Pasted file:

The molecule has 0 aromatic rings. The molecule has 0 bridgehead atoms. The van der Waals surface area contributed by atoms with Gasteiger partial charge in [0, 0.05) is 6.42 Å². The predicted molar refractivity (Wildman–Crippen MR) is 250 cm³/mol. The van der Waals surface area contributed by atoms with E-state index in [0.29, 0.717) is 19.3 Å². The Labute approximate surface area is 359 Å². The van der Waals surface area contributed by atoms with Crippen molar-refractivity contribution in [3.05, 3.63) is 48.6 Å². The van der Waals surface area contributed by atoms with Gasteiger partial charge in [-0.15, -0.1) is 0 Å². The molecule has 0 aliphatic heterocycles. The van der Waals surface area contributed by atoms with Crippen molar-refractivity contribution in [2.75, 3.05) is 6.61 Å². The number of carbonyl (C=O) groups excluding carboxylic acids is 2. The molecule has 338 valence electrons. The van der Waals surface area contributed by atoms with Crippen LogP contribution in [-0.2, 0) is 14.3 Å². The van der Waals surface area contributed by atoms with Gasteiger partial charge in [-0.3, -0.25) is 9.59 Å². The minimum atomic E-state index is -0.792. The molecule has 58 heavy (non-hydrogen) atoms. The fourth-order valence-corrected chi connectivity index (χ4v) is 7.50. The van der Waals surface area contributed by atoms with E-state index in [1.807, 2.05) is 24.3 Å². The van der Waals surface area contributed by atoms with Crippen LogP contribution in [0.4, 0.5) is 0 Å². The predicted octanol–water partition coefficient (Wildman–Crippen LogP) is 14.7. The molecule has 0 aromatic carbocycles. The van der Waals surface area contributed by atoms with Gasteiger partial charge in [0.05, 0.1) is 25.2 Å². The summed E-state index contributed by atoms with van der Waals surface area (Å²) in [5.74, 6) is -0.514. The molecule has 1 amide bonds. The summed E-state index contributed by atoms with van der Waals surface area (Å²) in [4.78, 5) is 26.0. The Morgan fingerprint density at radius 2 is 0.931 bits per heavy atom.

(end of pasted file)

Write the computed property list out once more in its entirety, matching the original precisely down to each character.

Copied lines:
The molecule has 0 aromatic rings. The molecule has 0 bridgehead atoms. The van der Waals surface area contributed by atoms with Gasteiger partial charge in [0, 0.05) is 6.42 Å². The predicted molar refractivity (Wildman–Crippen MR) is 250 cm³/mol. The van der Waals surface area contributed by atoms with E-state index in [0.29, 0.717) is 19.3 Å². The Labute approximate surface area is 359 Å². The van der Waals surface area contributed by atoms with Crippen molar-refractivity contribution in [3.05, 3.63) is 48.6 Å². The van der Waals surface area contributed by atoms with Gasteiger partial charge in [-0.15, -0.1) is 0 Å². The molecule has 0 aliphatic heterocycles. The van der Waals surface area contributed by atoms with Crippen molar-refractivity contribution in [2.75, 3.05) is 6.61 Å². The number of carbonyl (C=O) groups excluding carboxylic acids is 2. The molecule has 338 valence electrons. The van der Waals surface area contributed by atoms with Crippen LogP contribution in [-0.2, 0) is 14.3 Å². The van der Waals surface area contributed by atoms with Gasteiger partial charge in [-0.3, -0.25) is 9.59 Å². The minimum atomic E-state index is -0.792. The molecule has 58 heavy (non-hydrogen) atoms. The fourth-order valence-corrected chi connectivity index (χ4v) is 7.50. The van der Waals surface area contributed by atoms with E-state index in [1.807, 2.05) is 24.3 Å². The van der Waals surface area contributed by atoms with Crippen LogP contribution in [0.4, 0.5) is 0 Å². The predicted octanol–water partition coefficient (Wildman–Crippen LogP) is 14.7. The molecule has 0 aromatic carbocycles. The van der Waals surface area contributed by atoms with Gasteiger partial charge in [0.05, 0.1) is 25.2 Å². The summed E-state index contributed by atoms with van der Waals surface area (Å²) in [5.74, 6) is -0.514. The molecule has 1 amide bonds. The summed E-state index contributed by atoms with van der Waals surface area (Å²) in [4.78, 5) is 26.0. The Morgan fingerprint density at radius 2 is 0.931 bits per heavy atom.